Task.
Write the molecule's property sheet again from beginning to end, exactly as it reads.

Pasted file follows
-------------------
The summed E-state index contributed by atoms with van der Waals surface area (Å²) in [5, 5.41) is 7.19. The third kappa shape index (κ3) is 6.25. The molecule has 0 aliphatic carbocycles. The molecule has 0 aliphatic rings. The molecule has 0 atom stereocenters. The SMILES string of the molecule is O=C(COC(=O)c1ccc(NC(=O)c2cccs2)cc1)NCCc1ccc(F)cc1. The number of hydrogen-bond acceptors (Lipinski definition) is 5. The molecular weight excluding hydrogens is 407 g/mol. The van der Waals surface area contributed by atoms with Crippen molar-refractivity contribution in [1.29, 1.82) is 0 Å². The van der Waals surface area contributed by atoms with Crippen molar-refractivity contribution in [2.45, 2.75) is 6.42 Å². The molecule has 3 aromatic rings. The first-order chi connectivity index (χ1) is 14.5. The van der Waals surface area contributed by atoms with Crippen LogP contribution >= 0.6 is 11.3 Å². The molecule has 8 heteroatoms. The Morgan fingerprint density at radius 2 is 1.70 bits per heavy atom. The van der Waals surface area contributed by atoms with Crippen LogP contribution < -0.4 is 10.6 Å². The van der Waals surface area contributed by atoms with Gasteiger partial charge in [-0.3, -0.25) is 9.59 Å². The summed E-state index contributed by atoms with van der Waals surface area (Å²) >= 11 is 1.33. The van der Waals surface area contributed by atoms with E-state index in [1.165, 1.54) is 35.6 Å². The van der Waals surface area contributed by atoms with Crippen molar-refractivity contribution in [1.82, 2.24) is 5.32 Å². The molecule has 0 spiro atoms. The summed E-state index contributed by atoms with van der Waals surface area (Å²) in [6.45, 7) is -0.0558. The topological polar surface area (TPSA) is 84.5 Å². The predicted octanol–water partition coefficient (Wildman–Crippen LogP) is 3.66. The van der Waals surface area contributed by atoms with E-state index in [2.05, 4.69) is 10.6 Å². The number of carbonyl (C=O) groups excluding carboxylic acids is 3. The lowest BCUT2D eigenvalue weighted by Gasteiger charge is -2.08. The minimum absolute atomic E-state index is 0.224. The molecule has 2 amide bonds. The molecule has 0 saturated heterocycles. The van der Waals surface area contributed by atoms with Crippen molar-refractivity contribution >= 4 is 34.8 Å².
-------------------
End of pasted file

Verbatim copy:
The summed E-state index contributed by atoms with van der Waals surface area (Å²) in [5, 5.41) is 7.19. The third kappa shape index (κ3) is 6.25. The molecule has 0 aliphatic carbocycles. The molecule has 0 aliphatic rings. The molecule has 0 atom stereocenters. The SMILES string of the molecule is O=C(COC(=O)c1ccc(NC(=O)c2cccs2)cc1)NCCc1ccc(F)cc1. The number of hydrogen-bond acceptors (Lipinski definition) is 5. The molecular weight excluding hydrogens is 407 g/mol. The van der Waals surface area contributed by atoms with Crippen molar-refractivity contribution in [1.29, 1.82) is 0 Å². The van der Waals surface area contributed by atoms with Crippen molar-refractivity contribution in [2.45, 2.75) is 6.42 Å². The molecule has 3 aromatic rings. The first-order chi connectivity index (χ1) is 14.5. The van der Waals surface area contributed by atoms with Crippen LogP contribution >= 0.6 is 11.3 Å². The molecule has 8 heteroatoms. The Morgan fingerprint density at radius 2 is 1.70 bits per heavy atom. The van der Waals surface area contributed by atoms with Crippen LogP contribution < -0.4 is 10.6 Å². The van der Waals surface area contributed by atoms with Gasteiger partial charge in [-0.3, -0.25) is 9.59 Å². The summed E-state index contributed by atoms with van der Waals surface area (Å²) >= 11 is 1.33. The van der Waals surface area contributed by atoms with E-state index in [1.165, 1.54) is 35.6 Å². The van der Waals surface area contributed by atoms with Crippen molar-refractivity contribution in [1.82, 2.24) is 5.32 Å². The molecule has 0 spiro atoms. The summed E-state index contributed by atoms with van der Waals surface area (Å²) in [6.45, 7) is -0.0558. The topological polar surface area (TPSA) is 84.5 Å². The predicted octanol–water partition coefficient (Wildman–Crippen LogP) is 3.66. The van der Waals surface area contributed by atoms with E-state index in [2.05, 4.69) is 10.6 Å². The number of carbonyl (C=O) groups excluding carboxylic acids is 3. The lowest BCUT2D eigenvalue weighted by Gasteiger charge is -2.08. The minimum absolute atomic E-state index is 0.224. The molecule has 2 amide bonds. The molecule has 0 saturated heterocycles. The van der Waals surface area contributed by atoms with Crippen molar-refractivity contribution >= 4 is 34.8 Å².